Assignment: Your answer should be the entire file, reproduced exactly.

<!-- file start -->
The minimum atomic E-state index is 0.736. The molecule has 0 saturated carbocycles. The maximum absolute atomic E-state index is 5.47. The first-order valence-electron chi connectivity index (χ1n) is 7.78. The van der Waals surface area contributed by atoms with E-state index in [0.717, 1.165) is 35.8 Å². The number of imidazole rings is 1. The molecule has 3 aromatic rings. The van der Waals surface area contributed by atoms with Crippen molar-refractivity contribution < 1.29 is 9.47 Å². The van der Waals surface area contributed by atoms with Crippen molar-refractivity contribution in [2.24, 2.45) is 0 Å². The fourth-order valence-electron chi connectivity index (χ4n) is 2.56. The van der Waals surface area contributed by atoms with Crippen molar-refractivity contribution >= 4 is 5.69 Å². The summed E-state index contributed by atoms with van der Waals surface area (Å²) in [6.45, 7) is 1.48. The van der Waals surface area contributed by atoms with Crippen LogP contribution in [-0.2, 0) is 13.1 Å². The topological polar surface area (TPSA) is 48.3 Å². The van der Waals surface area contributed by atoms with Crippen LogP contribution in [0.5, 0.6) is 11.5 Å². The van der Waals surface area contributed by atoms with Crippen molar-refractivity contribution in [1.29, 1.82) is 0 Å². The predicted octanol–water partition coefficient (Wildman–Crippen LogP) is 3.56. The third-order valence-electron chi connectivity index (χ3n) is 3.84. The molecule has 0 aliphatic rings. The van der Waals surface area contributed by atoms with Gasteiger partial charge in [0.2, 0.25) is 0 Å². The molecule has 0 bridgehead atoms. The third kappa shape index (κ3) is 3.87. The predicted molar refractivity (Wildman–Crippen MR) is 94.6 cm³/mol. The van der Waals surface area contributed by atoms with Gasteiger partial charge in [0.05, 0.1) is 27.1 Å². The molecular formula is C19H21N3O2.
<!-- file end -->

The minimum atomic E-state index is 0.736. The molecule has 0 saturated carbocycles. The maximum absolute atomic E-state index is 5.47. The first-order valence-electron chi connectivity index (χ1n) is 7.78. The van der Waals surface area contributed by atoms with E-state index in [0.717, 1.165) is 35.8 Å². The number of imidazole rings is 1. The molecule has 3 aromatic rings. The van der Waals surface area contributed by atoms with Crippen molar-refractivity contribution < 1.29 is 9.47 Å². The van der Waals surface area contributed by atoms with Crippen molar-refractivity contribution in [2.24, 2.45) is 0 Å². The fourth-order valence-electron chi connectivity index (χ4n) is 2.56. The van der Waals surface area contributed by atoms with Crippen molar-refractivity contribution >= 4 is 5.69 Å². The summed E-state index contributed by atoms with van der Waals surface area (Å²) in [6.45, 7) is 1.48. The van der Waals surface area contributed by atoms with Crippen LogP contribution in [-0.2, 0) is 13.1 Å². The topological polar surface area (TPSA) is 48.3 Å². The van der Waals surface area contributed by atoms with Crippen LogP contribution in [0.5, 0.6) is 11.5 Å². The van der Waals surface area contributed by atoms with Crippen molar-refractivity contribution in [1.29, 1.82) is 0 Å². The predicted octanol–water partition coefficient (Wildman–Crippen LogP) is 3.56. The third-order valence-electron chi connectivity index (χ3n) is 3.84. The molecule has 0 aliphatic rings. The van der Waals surface area contributed by atoms with Gasteiger partial charge in [0.2, 0.25) is 0 Å². The molecule has 0 bridgehead atoms. The third kappa shape index (κ3) is 3.87. The predicted molar refractivity (Wildman–Crippen MR) is 94.6 cm³/mol. The van der Waals surface area contributed by atoms with Gasteiger partial charge in [0.05, 0.1) is 27.1 Å². The molecular formula is C19H21N3O2.